The Many Roles in FaithHealth

It takes all kinds of folks to do the work of FaithHealth, to help bring health to the most vulnerable people. Here are some of them.

These should make sense in any community

Community Heath Workers

Full-time staff who connect clients with primary care appointments and medication, complete insurance paperwork, deliver food and more.

Congregations

Volunteers extend compassionate care beyond the walls of the medical center and agencies. Combine caregiving and capacity building.

FaithHealth Connectors

Part-time, lightly funded. Already trusted in some community or network. Provide hands-on caregiving, such as delivering meals. Recruit and train volunteers.

Faith Community Nurses

How faith communities often function like an organic social immune system during times of crisis, particularly our current COVID-19 pandemic.

Visiting Clergy

Partners in the health and well-being of patients and their families. Trusted by congregants and are often leaders in community health issues.

Quick Response Teams

Visit overdose victims during the “recovery window” to check in, share resources and ask: Are you ready to enter a program?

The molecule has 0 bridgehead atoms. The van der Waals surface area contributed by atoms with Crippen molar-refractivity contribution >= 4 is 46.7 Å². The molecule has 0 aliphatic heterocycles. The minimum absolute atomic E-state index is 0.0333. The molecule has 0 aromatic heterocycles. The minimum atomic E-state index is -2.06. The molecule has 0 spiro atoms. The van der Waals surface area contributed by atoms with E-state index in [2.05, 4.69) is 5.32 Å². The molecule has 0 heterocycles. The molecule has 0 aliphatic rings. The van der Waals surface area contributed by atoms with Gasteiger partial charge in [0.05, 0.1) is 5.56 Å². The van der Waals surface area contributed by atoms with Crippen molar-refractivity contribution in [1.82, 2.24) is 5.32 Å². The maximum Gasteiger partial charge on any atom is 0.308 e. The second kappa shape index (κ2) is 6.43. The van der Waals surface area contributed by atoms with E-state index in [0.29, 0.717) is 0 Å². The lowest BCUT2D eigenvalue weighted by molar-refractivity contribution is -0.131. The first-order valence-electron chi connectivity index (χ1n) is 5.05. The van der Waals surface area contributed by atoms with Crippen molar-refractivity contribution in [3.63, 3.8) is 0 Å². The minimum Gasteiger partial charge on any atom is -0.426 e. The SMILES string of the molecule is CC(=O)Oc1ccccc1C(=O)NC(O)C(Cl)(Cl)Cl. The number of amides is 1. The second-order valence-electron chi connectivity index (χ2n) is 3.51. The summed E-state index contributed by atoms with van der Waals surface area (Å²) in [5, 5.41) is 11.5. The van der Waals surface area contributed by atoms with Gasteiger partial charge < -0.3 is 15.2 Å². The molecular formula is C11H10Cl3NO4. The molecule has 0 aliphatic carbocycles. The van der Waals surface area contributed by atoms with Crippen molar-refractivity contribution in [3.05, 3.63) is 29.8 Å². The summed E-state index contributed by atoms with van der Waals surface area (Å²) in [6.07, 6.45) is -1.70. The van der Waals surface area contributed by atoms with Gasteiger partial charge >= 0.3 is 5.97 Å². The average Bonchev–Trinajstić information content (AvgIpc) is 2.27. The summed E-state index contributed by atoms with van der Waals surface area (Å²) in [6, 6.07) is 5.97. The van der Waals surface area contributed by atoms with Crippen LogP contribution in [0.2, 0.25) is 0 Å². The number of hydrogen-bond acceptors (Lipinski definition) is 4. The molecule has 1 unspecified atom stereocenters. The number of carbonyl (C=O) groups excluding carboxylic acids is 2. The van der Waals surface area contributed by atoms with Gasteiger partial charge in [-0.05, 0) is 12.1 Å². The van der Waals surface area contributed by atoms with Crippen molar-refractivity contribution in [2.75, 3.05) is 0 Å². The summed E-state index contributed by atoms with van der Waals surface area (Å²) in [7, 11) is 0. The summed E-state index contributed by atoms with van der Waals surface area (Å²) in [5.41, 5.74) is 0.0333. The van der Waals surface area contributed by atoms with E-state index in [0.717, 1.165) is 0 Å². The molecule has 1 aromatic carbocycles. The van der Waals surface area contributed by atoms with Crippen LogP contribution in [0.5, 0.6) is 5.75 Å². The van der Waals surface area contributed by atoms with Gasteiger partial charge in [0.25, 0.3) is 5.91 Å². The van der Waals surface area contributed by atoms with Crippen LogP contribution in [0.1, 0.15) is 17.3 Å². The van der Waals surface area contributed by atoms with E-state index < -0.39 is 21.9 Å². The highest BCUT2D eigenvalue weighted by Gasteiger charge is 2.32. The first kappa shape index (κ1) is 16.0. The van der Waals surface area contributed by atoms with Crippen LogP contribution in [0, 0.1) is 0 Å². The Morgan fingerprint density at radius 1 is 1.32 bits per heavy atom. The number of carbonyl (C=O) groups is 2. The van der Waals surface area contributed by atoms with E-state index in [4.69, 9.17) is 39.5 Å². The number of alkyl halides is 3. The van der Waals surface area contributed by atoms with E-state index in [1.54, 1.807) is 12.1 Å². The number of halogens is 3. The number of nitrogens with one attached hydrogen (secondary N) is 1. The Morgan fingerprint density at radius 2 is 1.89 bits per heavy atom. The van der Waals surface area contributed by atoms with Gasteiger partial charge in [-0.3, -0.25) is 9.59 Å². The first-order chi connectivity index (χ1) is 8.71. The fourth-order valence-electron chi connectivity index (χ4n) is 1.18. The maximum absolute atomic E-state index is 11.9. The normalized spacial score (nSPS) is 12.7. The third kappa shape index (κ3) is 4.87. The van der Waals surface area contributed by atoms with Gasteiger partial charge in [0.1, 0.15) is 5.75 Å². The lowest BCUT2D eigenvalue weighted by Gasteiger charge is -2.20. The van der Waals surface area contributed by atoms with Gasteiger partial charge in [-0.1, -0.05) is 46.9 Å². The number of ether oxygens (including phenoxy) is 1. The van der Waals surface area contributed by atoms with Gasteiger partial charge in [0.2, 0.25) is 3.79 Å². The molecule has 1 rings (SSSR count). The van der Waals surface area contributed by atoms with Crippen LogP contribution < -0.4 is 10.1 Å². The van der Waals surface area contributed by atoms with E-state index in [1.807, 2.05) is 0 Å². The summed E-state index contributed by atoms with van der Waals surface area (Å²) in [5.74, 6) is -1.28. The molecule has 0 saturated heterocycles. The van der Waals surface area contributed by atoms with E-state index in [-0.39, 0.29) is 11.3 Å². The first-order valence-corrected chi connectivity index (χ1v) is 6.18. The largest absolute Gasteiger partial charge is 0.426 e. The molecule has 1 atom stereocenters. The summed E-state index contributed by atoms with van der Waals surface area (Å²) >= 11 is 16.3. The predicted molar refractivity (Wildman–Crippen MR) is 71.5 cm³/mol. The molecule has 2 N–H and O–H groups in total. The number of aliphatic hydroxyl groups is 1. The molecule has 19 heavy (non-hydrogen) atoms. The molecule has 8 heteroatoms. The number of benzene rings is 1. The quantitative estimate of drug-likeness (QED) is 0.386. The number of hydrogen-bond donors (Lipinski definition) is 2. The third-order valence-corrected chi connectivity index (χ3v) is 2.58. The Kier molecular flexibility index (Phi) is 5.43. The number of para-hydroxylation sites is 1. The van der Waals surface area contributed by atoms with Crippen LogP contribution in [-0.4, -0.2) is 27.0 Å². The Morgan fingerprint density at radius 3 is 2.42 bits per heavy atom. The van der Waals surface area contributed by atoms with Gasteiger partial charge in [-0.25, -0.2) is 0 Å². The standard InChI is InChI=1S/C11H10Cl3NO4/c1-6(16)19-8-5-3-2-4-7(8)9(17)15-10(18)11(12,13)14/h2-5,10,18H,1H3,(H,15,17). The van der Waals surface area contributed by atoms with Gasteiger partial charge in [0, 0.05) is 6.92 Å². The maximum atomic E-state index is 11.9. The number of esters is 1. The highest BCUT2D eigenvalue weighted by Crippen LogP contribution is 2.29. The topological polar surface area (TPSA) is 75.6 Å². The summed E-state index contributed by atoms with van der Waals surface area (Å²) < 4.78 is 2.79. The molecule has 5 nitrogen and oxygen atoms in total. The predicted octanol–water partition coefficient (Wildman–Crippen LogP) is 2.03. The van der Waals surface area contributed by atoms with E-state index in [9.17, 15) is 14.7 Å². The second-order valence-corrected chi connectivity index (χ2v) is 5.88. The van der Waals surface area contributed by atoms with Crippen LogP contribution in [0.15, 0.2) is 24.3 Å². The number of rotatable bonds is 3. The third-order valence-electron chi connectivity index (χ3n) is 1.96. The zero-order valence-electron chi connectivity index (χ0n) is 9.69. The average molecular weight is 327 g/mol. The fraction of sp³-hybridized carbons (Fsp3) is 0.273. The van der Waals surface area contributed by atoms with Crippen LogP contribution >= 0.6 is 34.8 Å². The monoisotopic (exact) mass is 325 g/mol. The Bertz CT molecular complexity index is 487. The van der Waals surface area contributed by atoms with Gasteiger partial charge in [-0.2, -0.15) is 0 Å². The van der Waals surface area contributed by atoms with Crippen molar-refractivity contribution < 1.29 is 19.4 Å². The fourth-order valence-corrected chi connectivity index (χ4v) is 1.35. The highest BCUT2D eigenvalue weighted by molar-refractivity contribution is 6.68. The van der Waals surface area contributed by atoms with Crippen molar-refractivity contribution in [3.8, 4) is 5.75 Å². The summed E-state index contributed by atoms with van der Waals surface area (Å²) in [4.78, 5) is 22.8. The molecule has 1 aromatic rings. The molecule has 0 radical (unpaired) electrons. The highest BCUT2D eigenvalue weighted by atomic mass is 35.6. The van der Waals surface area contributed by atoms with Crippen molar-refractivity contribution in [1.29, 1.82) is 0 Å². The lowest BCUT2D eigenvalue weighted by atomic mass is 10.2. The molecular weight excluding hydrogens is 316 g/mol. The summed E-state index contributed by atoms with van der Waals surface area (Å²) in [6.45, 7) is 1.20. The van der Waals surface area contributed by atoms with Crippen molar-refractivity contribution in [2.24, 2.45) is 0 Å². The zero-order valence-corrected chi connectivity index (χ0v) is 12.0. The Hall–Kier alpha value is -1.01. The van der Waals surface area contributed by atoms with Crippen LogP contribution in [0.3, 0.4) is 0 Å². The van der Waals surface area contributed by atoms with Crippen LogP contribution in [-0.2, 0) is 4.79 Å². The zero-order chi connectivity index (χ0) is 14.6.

FaithHealth Fellows

How faith communities often function like an organic social immune system during times of crisis, particularly our current COVID-19 pandemic.

And so should these new kinds of Chaplains

Embedded First Responder Chaplains

They answer the calls of the first responders. Deployed as integral, embedded members of emergency response teams

FaithHealth Chaplain Managers

Serve as traditional chaplains to those in the hospitals, but also help connect patients and family with support outside of the hospital walls.

Discover & align your assets. Each community has unique possibilities.  Here’s some of what we found in ours:

CareNet Counselors

Licensed mental health professionals who provide education and support for clients and families through 37 centers across North Carolina.

Community Radio

How faith communities often function like an organic social immune system during times of crisis, particularly our current COVID-19 pandemic.